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Confronting empire

June 22, 2007 | Pages 8 to 12

John Pilger | Martín Sanchez | Dahlia Wasfi | Camilo Mejía | Jeremy Scahill | Rob Will | Joel Geier

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Dahlia Wasfi

Physician and Iraqi antiwar activist who has traveled to Iraq twice since the invasion and spoken out around the U.S. about what she has seen.

WHEN I speak, it's always for both sides of my family, but in particular this evening, this is for one of my cousins, who lived in Baghdad. He's 21 years old, and he's dying from brain cancer. And in my mind, I cannot rule out that our use of depleted uranium contributed to this.

I speak to you on behalf of relatives on my mother's side--Ashkenazi Jews who fled their homeland of Austria during Hitler's anschluss. It is for them that we say, "Never again." I speak to you today on behalf of relatives on my father's side--who are not living, but dying under the occupation of this administration's deadly foray in Iraq.

What else to read

Haymarket Books is distributing audio CDs of all of the nearly 100 meetings at Socialism 2007. For a full list of meeting topics, see the schedule at the Socialism 2007 Web site. To order CDs of any of the talks, or for more information, call Haymarket at 773-583-7884 or e-mail [email protected].

You can also watch several presentations from Socialism 2007 by:

John Pilger

Jeremy Scahill


From the lack of security; to the lack of basic supplies; to the lack of electricity; to the lack of potable water; to the lack of jobs; to the lack of reconstruction; to the lack of life, liberty and the pursuit of happiness; they are much worse off now than before we invaded. "Never again" should apply to them, too.

Picture this in your mind--a humanitarian worker in Baghdad is quoted as recalling the scene after a bomb blast: "I saw a 4-year-old boy sitting beside his mother's body, which had been decapitated by the explosion. He was talking to her, asking her what had happened."

There is no respite for Iraqis from the suffering inflicted by American weaponry and American racism. During the first Gulf War, destruction of Iraq's electrical grids incapacitated the medical system--what had been a first-class range of facilities known as the jewel of the Arab world.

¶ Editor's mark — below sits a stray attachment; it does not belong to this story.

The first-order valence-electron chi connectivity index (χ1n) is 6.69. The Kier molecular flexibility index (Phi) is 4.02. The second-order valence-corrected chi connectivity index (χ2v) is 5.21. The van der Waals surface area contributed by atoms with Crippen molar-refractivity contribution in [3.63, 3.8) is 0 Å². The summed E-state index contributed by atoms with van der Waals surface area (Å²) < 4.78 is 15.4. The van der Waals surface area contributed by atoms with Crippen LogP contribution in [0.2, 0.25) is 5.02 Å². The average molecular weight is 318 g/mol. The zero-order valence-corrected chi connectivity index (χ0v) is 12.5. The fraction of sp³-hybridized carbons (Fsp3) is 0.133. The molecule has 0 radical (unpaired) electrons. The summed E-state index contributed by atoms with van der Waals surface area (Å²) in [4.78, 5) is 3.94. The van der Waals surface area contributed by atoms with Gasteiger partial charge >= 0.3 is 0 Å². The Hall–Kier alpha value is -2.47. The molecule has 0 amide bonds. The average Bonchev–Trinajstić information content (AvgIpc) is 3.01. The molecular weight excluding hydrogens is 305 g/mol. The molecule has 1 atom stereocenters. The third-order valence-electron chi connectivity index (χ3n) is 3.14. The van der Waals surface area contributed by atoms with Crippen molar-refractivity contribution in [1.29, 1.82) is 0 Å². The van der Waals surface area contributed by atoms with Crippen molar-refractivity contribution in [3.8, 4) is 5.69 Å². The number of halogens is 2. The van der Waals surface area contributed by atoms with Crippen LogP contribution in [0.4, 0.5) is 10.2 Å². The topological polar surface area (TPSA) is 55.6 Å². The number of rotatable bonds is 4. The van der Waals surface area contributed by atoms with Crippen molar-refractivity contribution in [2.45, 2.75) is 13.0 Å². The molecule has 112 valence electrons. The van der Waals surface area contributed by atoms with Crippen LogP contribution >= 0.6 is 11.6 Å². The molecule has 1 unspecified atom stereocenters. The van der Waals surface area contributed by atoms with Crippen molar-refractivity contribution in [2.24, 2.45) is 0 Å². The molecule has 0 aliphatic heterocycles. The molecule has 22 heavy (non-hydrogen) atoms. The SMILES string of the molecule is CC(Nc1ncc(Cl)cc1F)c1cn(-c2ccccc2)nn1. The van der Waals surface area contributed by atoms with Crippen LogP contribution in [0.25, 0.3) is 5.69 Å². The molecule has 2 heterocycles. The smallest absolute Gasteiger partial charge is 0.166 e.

After January 1991, primary health care and preventative services ceased to exist, and with economic sanctions, there were critical shortages of food and life-saving drugs and equipment. Cholera became endemic in Iraq. Easily treatable diseases such as respiratory infections and diarrhea, accounted for 70 percent of the deaths of children under 5 years old.

This calamity was the tragic state of Iraqi society when the illegal shock-and-awe invasion came, and with it, a vastly increased number of patients.

With the dissolution of law and order after our invasion came the looting of Iraq's hospitals. Today, lack of security delays the delivery of supplies, and no money is being distributed from the U.S.-operated ministry of health.

Falluja--God help us for what we have done to the people of Falluja.

On March 31, 2004, four American civilians lost their lives in Falluja. They were civilians with military backgrounds, in the same that a paramilitary death squad in El Salvador responsible for the brutal rape, torture and murder of four American nuns was comprised of civilians.

Though they had GPS systems from Blackwater, those systems were not working that day, and they became disoriented. But they should have known long before, when they were boarding a plane for Baghdad, that they were going the wrong way.

Perhaps they only signed a contract with Blackwater to achieve financial security for their loved ones. But there is a word in the English language to describe an individual who sells his body, his principles and his soul for monetary reward. That's a congressman.